Traditionally, the composerís Vier letzte Lieder and the set of Neun Lieder, op. 10, have been associated with female voices, even though Strauss did not assign a gender to those pieces. For a male singer to confront this tradition may be regarded by some as a risk. Yet the deft touch and nuanced coloring that is part of many fine performances are found in the performances of Jarnot and Deutsch on this CD.
This recording opens with the familiar Strauss song, ìZueignungî (op. 10, no. 1), and it is clear from the start that this music fits Jarnotís supple baritone voice. He approaches this song with a rich, sweet sound that is approach to Straussís setting of the text by Hermann von Gilm, and the recurring phrase ìHabe Dankî is connected well to the lines that precede it. Jarnot gives appropriate vigor and energy to the second song, ìNichts,î and shows restraint in his interpretation of the following one, ìDie Nacht.î In the last song, Jarnot demonstrates his ability to sustain the long phrases that are part of much of Straussís vocal music, not only in the Lieder, but also in the operas. In giving full measure to the longer phrases found in that piece and others in this set, Jarnot uses a resonant, ringing tone that fits the style of the music quite naturally. While some of the lighter aspects of Jarnotís baritone voice are apparent in his recent recording of Mahlerís Lieder, it is in these works by Strauss that shows some of the fuller sounds that he can produce, as in ìDie Georgine.î This recording is notable for its inclusion of ìWer hatís getan?î, a song that Strauss withdrew from the op. 10 set when it was published. While the song has been recorded before, it works well for Jarnotís voice.
His approach to the Vier Lieder, op. 27 is similarly effective. ìRuhe, meine Seele! (op. 27, no. 1) is notable for the perceptive interpretation that Jarnot contributes to this song and the others in the set. ìC‰cilieî benefits from an aggressive approach, and Jarnot conveys the text particularly well, especially in those passages that are almost employ declamatory style. The ringing tone he brings to this song and ìHeimlisches Aufforderungî is welcome, since this music demands the vigor he brings to these songs.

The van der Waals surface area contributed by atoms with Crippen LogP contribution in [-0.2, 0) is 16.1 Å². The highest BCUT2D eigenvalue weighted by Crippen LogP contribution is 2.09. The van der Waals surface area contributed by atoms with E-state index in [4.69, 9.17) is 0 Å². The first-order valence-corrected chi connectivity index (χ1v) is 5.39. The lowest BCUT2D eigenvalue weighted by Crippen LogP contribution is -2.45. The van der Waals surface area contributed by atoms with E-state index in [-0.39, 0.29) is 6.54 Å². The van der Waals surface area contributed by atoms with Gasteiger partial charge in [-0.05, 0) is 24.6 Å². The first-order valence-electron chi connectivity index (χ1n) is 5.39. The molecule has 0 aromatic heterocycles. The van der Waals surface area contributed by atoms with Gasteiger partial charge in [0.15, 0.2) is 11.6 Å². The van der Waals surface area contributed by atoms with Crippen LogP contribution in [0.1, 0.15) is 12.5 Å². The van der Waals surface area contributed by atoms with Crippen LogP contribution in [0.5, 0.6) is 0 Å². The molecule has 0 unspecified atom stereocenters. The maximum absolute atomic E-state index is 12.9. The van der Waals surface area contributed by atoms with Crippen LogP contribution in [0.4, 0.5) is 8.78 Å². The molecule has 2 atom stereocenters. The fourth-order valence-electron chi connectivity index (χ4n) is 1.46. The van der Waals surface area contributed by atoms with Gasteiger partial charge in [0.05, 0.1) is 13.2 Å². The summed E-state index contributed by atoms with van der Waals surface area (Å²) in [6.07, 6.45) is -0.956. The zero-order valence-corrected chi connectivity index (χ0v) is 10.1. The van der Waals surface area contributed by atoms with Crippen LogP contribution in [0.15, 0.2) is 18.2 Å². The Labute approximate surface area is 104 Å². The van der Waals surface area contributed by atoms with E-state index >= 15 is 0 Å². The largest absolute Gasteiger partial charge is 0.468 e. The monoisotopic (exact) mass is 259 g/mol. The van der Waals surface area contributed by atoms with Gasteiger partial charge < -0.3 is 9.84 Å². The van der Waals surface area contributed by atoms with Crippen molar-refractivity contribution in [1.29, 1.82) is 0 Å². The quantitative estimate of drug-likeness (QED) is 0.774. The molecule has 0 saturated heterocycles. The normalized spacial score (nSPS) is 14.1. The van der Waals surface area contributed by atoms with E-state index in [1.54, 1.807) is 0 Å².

Of the music on this recording, perhaps the known best are the Vier letzte Lieder, which are usually performed by a female singer and often with orchestral accompaniment. Given the current performance tradition that includes memorable recordings by such outstanding interpreters as Elizabeth Schwarzkopf, Jessye Norman, Renee Fleming, and other women, Jarnotís decision to sing these pieces ñ as a baritone and with piano accompaniment ñ calls attention to the timbre associated with this work. From the outset, the deeper voice type is apparent, and Jarnotís sensitivity to the character of the music in this set is clearly present in ìFr¸hling,î a piece that requires the attention he has given to its details. Jarmpt colors his voice appropriately in the second song, ìSeptember,î to allow the text to emerge persuasively. Throughout that song and the others in the set Deutschís accompaniment is notable for being present without overtaking the performance. The fuller textures that sometimes occur are played in context. In some extended passages, as in ìBeim Schlafengehen,î Deutsch takes the lead so that the full-voiced piano and the extroverted baritone timbre create a memorable performance. In this song and the final one of the set, ìIm Abendrot,î Jarnot and Deutsch are at their best. The extended vocal line in ìIm Abendrotî that is, at times, punctuated by figures in the accompaniment demonstrates how these songs can work well with piano.
With the Vier letzte Lieder and the other selections on this recording, Jarnot offers some fine performances of Strauss. Whether he chooses Lieder traditionally associated with womenís voices is immaterial when he can bring a fine interpretation to the music. Jarnotís approach to Strauss is sound and would be effective with many other selections from the composerís oeuvre. Some would debate this choice, but the finesse he brings to the recording is laudable. In fact the notes that accompany the CD include the baritoneís comments about the selections:
. . . I am very interested in recording music I have a real opinion about. I think that the Four Last Songs can gain more meaning through a performance with a deep masculine voice. . . . I sing the Four Last Songs because I love them and because I think that the result can be a good one. . . .
Jarnotís comments suggest something crucial to effective performances: the stake the musicians have in pursuing music that truly moves them. His passion for Strauss emerges in this effective recording and reveals something about his own artistic disposition.
This is fine recording of Lieder from various parts of Straussís career merits attention, and those who enjoy this repertoire should appreciate Jarnotís presentation of the music. The sound is nicely balanced and serves the music well. Those who enjoy Straussís Lieder should find much of interest in this recording, which represents yet another excellent contribution by the young baritone Conrad Jarnot.
James L. Zychowicz
image_description=Richard Strauss: Lieder
product_title=Richard Strauss: Vier letzte Lieder, Vier Lieder, op. 27, and Neun Lieder, op. 10.
product_by=Konrad Jarnot, baritone, Helmut Deutsch, piano.
product_id=Oehms Classics OC 518 [CD]